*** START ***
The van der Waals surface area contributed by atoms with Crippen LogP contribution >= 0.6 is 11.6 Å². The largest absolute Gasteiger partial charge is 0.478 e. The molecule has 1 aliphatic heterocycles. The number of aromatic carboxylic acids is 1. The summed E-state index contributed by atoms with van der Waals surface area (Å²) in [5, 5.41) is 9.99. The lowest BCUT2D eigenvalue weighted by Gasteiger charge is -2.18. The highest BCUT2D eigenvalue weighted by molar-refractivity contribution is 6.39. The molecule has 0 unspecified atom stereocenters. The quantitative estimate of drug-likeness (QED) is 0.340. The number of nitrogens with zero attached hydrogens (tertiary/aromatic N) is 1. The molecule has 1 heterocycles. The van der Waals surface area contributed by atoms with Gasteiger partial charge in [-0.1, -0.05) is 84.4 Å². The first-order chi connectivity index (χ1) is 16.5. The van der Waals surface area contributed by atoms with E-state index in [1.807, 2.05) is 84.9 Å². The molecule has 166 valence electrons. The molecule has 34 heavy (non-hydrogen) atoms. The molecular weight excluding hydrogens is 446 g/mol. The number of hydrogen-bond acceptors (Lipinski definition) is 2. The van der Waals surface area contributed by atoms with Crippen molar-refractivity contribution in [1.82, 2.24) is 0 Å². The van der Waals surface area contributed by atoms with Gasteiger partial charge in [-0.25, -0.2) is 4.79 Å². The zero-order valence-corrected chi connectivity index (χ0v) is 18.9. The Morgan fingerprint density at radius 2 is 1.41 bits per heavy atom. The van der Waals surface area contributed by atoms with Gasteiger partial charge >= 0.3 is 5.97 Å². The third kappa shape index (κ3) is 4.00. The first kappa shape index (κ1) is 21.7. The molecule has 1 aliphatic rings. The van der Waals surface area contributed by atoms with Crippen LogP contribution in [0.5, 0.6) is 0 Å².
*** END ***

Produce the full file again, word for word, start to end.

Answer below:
The van der Waals surface area contributed by atoms with Crippen LogP contribution >= 0.6 is 11.6 Å². The largest absolute Gasteiger partial charge is 0.478 e. The molecule has 1 aliphatic heterocycles. The number of aromatic carboxylic acids is 1. The summed E-state index contributed by atoms with van der Waals surface area (Å²) in [5, 5.41) is 9.99. The lowest BCUT2D eigenvalue weighted by Gasteiger charge is -2.18. The highest BCUT2D eigenvalue weighted by molar-refractivity contribution is 6.39. The molecule has 0 unspecified atom stereocenters. The quantitative estimate of drug-likeness (QED) is 0.340. The number of nitrogens with zero attached hydrogens (tertiary/aromatic N) is 1. The molecule has 1 heterocycles. The van der Waals surface area contributed by atoms with Gasteiger partial charge in [-0.1, -0.05) is 84.4 Å². The first-order chi connectivity index (χ1) is 16.5. The van der Waals surface area contributed by atoms with E-state index in [1.807, 2.05) is 84.9 Å². The molecule has 166 valence electrons. The molecule has 34 heavy (non-hydrogen) atoms. The molecular weight excluding hydrogens is 446 g/mol. The number of hydrogen-bond acceptors (Lipinski definition) is 2. The van der Waals surface area contributed by atoms with Crippen molar-refractivity contribution in [1.82, 2.24) is 0 Å². The van der Waals surface area contributed by atoms with Gasteiger partial charge in [-0.25, -0.2) is 4.79 Å². The zero-order valence-corrected chi connectivity index (χ0v) is 18.9. The Morgan fingerprint density at radius 2 is 1.41 bits per heavy atom. The van der Waals surface area contributed by atoms with Gasteiger partial charge >= 0.3 is 5.97 Å². The third kappa shape index (κ3) is 4.00. The first kappa shape index (κ1) is 21.7. The molecule has 1 aliphatic rings. The van der Waals surface area contributed by atoms with Crippen LogP contribution in [0.5, 0.6) is 0 Å².